DOJ and SEC have identified the use of third parties (e.g., consultants, agents, channel partners,
distributors) in about 90 percent of their cases. The Garcia case is no exception. Put simply, one of the
best things general counsel or chief compliance officers can do to mitigate FCPA risk in their respective
companies is to ensure that there is a robust third-party due diligence, onboarding and monitoring
process as part of their company’s compliance program. Even current programs should be benchmarked
to ensure they are best in class.

Fourth, the law enforcement agencies involved in this matter are also interesting. The FBI has long been
the Fraud Section’s partner in pursuing FCPA cases, but so too has the Internal Revenue Service —
Criminal Investigation. Many people do not realize the role played by IRS-CI in FCPA cases, but IRS-CI
agents have played major roles in many of the most prominent FCPA cases in the past few years.
Interestingly, the FBI, which also issued a press release, investigated the matter out of its Miami Division
(Garcia is from Miami, even though the case was brought in San Francisco).[8]

Finally, the district court judge to whom the Garcia matter was assigned is Judge Breyer. Judge Breyer’s
name may ring a bell. He was the judge who, in April, dismissed fraud and bribery charges against three
foreign nationals brought by the U.S. Attorney’s Office in San Francisco, saying that “under the
government’s theory, there is no limit to the United States’s ability to police foreign individuals, in
foreign governments or in foreign organizations, on matters completely unrelated to the United States’s
investment.” Having accepted Garcia’s guilty plea to an FCPA violation, it appears Judge Breyer did not

have the same concerns in this matter. It probably did not hurt that just three days after filing the
criminal information against Garcia last month, the U.S. Attorney’s Office voluntarily dismissed their
Ninth Circuit appeal of Judge Breyer’s prior dismissal order.[9]

One of the open questions from the Garcia matter is: What happens next?
More individual charges? In pleading guilty, Garcia admitted to conspiring with a number of
other individuals. Given the DOJ’s focus on personal accountability for FCPA violations, it is
entirely possible that the DOJ has, or will, charge additional individuals in this matter. While the
criminal information indicates that one of the consultants died in 2013, it makes clear that with
regard to the unindicted co-conspirators, their “identity is known to the United States [i.e., the
DOJ].” And although Garcia’s plea agreement is not electronically available on PACER, the SEC’s
administrative order does reflect that Garcia has agreed to cooperate in any ongoing
investigations. It will be interesting to see if there are future developments in this case against
individuals beyond Garcia.
No charges against the employer? There were no charges brought thus far against SAP.
Although the DOJ has sometimes brought charges against individuals before resolving cases
against companies (e.g., Alcatel-Lucent USA Inc., Alstom SA), the DOJ has also brought charges
against individuals and foregone charges against the employer (e.g., Morgan Stanley, PetroTiger
Ltd.). Here, the SEC made a point of highlighting the fact that Garcia knowingly circumvented
SAP’s internal controls and undertook a series of actions designed to “avoid detection of his
corrupt activities.” That echoes similar types of statements by the DOJ and SEC, made at the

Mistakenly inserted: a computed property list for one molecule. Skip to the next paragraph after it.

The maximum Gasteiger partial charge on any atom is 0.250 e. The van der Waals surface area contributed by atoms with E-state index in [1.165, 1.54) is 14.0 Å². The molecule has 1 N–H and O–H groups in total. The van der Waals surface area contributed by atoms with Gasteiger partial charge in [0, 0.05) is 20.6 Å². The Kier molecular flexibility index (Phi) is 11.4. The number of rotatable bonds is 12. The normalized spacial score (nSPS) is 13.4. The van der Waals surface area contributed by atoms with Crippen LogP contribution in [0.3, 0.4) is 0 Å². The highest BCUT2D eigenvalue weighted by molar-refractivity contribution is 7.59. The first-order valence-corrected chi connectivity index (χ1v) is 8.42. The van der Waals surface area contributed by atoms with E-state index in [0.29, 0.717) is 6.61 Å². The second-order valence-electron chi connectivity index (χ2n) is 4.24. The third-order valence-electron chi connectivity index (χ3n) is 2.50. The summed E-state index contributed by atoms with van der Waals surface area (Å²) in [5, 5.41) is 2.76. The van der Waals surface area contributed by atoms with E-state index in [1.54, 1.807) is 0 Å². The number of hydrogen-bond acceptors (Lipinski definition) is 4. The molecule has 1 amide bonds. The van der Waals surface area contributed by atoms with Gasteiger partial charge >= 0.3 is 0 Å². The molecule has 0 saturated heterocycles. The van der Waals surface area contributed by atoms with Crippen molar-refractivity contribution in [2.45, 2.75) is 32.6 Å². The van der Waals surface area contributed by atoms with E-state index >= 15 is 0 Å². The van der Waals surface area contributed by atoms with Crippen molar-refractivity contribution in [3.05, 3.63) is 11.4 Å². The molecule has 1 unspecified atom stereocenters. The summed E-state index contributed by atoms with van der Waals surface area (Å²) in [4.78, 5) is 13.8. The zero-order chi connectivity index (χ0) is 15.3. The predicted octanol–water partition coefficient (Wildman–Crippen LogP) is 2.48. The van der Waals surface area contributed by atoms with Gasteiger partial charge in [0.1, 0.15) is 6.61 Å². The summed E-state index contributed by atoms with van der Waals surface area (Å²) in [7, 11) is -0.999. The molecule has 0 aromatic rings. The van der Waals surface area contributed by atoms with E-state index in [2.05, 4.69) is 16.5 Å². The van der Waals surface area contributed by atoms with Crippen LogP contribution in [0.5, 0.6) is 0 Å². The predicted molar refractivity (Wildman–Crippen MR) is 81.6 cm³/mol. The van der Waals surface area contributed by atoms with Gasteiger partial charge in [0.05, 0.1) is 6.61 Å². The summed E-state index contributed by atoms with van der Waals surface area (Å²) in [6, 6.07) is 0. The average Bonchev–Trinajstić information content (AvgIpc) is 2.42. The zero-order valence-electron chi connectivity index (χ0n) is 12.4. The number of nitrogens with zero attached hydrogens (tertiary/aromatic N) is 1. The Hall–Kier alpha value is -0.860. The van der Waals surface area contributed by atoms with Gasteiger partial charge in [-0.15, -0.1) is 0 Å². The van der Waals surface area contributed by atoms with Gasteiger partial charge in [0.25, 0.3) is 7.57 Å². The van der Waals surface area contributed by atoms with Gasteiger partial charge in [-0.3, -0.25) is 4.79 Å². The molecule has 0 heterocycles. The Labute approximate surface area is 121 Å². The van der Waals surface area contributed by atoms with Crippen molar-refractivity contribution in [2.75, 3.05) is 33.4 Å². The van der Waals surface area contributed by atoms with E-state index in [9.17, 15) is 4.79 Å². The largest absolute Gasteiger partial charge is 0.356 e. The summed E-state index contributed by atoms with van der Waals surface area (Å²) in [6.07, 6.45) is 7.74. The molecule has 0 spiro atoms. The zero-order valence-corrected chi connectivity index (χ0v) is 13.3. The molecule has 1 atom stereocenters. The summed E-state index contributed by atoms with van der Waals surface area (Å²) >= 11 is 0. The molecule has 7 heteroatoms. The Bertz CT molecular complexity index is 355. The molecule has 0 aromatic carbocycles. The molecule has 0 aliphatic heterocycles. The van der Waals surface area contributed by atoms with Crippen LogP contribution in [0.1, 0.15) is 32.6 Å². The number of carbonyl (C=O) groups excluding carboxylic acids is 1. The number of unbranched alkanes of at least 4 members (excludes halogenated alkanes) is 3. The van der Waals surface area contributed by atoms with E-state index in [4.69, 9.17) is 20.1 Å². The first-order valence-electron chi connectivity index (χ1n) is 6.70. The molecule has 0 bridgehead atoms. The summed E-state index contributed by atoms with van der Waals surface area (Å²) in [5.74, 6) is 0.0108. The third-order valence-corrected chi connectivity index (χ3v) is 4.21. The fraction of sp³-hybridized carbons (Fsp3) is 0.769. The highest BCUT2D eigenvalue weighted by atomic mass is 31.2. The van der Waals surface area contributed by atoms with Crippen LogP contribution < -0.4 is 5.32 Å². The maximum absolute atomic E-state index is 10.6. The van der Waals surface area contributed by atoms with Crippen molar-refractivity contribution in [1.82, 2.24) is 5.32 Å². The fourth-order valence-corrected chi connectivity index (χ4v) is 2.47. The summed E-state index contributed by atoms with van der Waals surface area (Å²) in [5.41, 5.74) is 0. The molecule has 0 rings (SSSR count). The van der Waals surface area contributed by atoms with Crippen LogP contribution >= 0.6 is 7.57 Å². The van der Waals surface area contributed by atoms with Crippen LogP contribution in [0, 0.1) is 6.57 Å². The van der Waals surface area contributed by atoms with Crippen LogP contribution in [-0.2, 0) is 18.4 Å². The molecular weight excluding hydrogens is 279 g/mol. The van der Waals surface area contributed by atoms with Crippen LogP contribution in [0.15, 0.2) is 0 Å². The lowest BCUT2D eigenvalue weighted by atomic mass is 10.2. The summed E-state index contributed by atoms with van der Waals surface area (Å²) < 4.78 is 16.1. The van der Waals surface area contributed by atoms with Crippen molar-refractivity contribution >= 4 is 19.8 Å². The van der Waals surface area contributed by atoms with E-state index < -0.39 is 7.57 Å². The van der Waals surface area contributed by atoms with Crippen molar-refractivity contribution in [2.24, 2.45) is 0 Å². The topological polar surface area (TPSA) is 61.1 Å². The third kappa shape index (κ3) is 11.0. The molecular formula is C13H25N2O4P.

time of the charges against Garth Peterson, in announcing the matter was being declined
against his employer, though no such announcement was made here.[10] It may be that there
was a silent declination or that a broader investigation continues. Either way, this will be a case
to follow closely in the coming months.

—By Charles E. Duross, Stacey Sprenkel and Ian K. Bausback, Morrison & Foerster LLP

Charles Duross is a partner in Morrison & Foerster’s Washinton, D.C., office and heads the firm’s global
anti-corruption practice. He previously led the DOJ’s Foreign Corrupt Practices Act Unit. Stacey Sprenkel is
a partner and Ian Bausback is an associate in the firm’s San Francisco office.

The opinions expressed are those of the author(s) and do not necessarily reflect the views of the firm, its
clients, or Portfolio Media Inc., or any of its or their respective affiliates. This article is for general
information purposes and is not intended to be and should not be taken as legal advice.

[1] Dep’t of Justice, “Former Executive Pleads Guilty to Conspiring to Bribe Panamanian Officials” (Aug.
12, 2015), available at http://www.justice.gov/opa/pr/former-executive-pleads-guilty-conspiring-bribe-
panamanian-officials.

[2] U.S. Sec. & Exch. Comm’n, “SEC Charges Former Software Executive With FCPA Violations” (Aug. 12,
2015), available at http://www.sec.gov/news/pressrelease/2015-165.html.

[3] Information, United States v. Garcia, 15-cr-366-CRB (N.D. Cal. July 13, 2015) (hereinafter Garcia), ECF
1.

[4] Plea Agreement, Garcia, ECF 10.

[5] Supra note 1.

[6] U.S. Sec. & Exch. Comm’n, In the Matter of Vincent E. Garcia, SEC Release No. 75684, Admin.
Proceeding No. 3-16750 (August 12, 20015), available athttp://www.sec.gov/litigation/admin/2015/34-
75684.pdf.

[7] Supra note 2.

[8] Miami Division, Federal Bureau of Investigation, “Former Executive Pleads Guilty to Conspiring to
Bribe Panamanian Officials” (August 12, 2005), available athttps://www.fbi.gov/miami/press-
releases/2015/former-executive-pleads-guilty-to-conspiring-to-bribe-panamanian-officials.

[9] United States’ Motion to Dismiss Appeal, United States v. Sidorenko, et al., No. 15-10190 (9th Cir.
July 16, 2015), ECF. No. 2.

[10] See Dep’t of Justice, Press Release (April 25, 2012) (underscoring that defendant “actively sought to
evade the company’s internal controls”); U.S. Sec. & Exch. Comm’n, Press Release (April 25, 2012)
(highlighting effort to hold individuals accountable, “particularly employees who intentionally
circumvent their company’s internal controls”), available
at https://www.sec.gov/News/PressRelease/Detail/PressRelease/1365171488702.